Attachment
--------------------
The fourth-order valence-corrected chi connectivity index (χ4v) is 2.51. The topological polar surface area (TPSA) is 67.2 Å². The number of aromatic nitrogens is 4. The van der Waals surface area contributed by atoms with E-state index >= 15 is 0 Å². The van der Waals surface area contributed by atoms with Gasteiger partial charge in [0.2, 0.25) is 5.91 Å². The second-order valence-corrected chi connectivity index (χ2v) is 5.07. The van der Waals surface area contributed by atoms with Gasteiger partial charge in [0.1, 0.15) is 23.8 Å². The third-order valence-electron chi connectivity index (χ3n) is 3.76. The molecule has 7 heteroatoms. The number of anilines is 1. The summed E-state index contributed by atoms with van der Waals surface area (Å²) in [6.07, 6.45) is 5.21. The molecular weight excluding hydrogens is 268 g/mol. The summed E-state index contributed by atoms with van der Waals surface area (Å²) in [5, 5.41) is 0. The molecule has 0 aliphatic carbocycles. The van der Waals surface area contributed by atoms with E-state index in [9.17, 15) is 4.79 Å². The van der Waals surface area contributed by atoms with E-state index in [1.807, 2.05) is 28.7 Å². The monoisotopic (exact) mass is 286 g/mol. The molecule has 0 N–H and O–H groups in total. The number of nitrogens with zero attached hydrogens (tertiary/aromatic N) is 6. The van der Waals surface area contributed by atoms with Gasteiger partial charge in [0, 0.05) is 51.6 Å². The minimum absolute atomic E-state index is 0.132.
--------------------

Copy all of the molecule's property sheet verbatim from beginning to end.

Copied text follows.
The fourth-order valence-corrected chi connectivity index (χ4v) is 2.51. The topological polar surface area (TPSA) is 67.2 Å². The number of aromatic nitrogens is 4. The van der Waals surface area contributed by atoms with E-state index >= 15 is 0 Å². The van der Waals surface area contributed by atoms with Gasteiger partial charge in [0.2, 0.25) is 5.91 Å². The second-order valence-corrected chi connectivity index (χ2v) is 5.07. The van der Waals surface area contributed by atoms with Gasteiger partial charge in [0.1, 0.15) is 23.8 Å². The third-order valence-electron chi connectivity index (χ3n) is 3.76. The molecule has 7 heteroatoms. The number of anilines is 1. The summed E-state index contributed by atoms with van der Waals surface area (Å²) in [6.07, 6.45) is 5.21. The molecular weight excluding hydrogens is 268 g/mol. The summed E-state index contributed by atoms with van der Waals surface area (Å²) in [5, 5.41) is 0. The molecule has 0 aliphatic carbocycles. The van der Waals surface area contributed by atoms with E-state index in [9.17, 15) is 4.79 Å². The van der Waals surface area contributed by atoms with E-state index in [1.807, 2.05) is 28.7 Å². The monoisotopic (exact) mass is 286 g/mol. The molecule has 0 N–H and O–H groups in total. The number of nitrogens with zero attached hydrogens (tertiary/aromatic N) is 6. The van der Waals surface area contributed by atoms with Gasteiger partial charge in [0, 0.05) is 51.6 Å². The minimum absolute atomic E-state index is 0.132.